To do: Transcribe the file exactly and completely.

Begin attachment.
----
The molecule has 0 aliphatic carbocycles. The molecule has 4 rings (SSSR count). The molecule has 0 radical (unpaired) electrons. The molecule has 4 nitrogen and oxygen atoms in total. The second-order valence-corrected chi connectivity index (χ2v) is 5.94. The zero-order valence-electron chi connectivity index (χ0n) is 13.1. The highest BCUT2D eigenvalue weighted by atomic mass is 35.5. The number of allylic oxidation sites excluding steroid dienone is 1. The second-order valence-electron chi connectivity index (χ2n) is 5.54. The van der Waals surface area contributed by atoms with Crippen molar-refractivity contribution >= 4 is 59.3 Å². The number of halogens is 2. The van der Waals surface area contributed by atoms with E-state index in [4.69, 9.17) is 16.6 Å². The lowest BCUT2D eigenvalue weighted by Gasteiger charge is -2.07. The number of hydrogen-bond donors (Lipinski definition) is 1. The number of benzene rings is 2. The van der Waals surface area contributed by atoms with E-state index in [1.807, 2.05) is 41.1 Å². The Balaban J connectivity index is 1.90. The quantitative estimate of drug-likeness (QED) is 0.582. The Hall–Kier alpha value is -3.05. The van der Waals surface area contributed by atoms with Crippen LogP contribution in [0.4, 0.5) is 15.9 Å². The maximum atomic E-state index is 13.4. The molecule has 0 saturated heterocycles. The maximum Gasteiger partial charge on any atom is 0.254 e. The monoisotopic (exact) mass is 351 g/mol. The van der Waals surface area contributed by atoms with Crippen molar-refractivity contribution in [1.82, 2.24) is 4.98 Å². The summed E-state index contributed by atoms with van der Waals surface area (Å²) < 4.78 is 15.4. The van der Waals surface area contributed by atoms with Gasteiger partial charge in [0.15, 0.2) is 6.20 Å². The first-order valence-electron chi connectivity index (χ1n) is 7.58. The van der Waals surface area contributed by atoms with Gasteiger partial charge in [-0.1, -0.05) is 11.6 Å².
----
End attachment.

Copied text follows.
The molecule has 0 aliphatic carbocycles. The molecule has 4 rings (SSSR count). The molecule has 0 radical (unpaired) electrons. The molecule has 4 nitrogen and oxygen atoms in total. The second-order valence-corrected chi connectivity index (χ2v) is 5.94. The zero-order valence-electron chi connectivity index (χ0n) is 13.1. The highest BCUT2D eigenvalue weighted by atomic mass is 35.5. The number of allylic oxidation sites excluding steroid dienone is 1. The second-order valence-electron chi connectivity index (χ2n) is 5.54. The van der Waals surface area contributed by atoms with Crippen molar-refractivity contribution >= 4 is 59.3 Å². The number of halogens is 2. The van der Waals surface area contributed by atoms with E-state index in [4.69, 9.17) is 16.6 Å². The lowest BCUT2D eigenvalue weighted by Gasteiger charge is -2.07. The number of hydrogen-bond donors (Lipinski definition) is 1. The number of benzene rings is 2. The van der Waals surface area contributed by atoms with E-state index in [1.807, 2.05) is 41.1 Å². The Balaban J connectivity index is 1.90. The quantitative estimate of drug-likeness (QED) is 0.582. The Hall–Kier alpha value is -3.05. The van der Waals surface area contributed by atoms with Crippen LogP contribution in [0.4, 0.5) is 15.9 Å². The maximum atomic E-state index is 13.4. The molecule has 0 saturated heterocycles. The maximum Gasteiger partial charge on any atom is 0.254 e. The monoisotopic (exact) mass is 351 g/mol. The van der Waals surface area contributed by atoms with Crippen molar-refractivity contribution in [1.82, 2.24) is 4.98 Å². The summed E-state index contributed by atoms with van der Waals surface area (Å²) < 4.78 is 15.4. The van der Waals surface area contributed by atoms with Gasteiger partial charge in [0.15, 0.2) is 6.20 Å². The first-order valence-electron chi connectivity index (χ1n) is 7.58. The van der Waals surface area contributed by atoms with Gasteiger partial charge in [-0.1, -0.05) is 11.6 Å².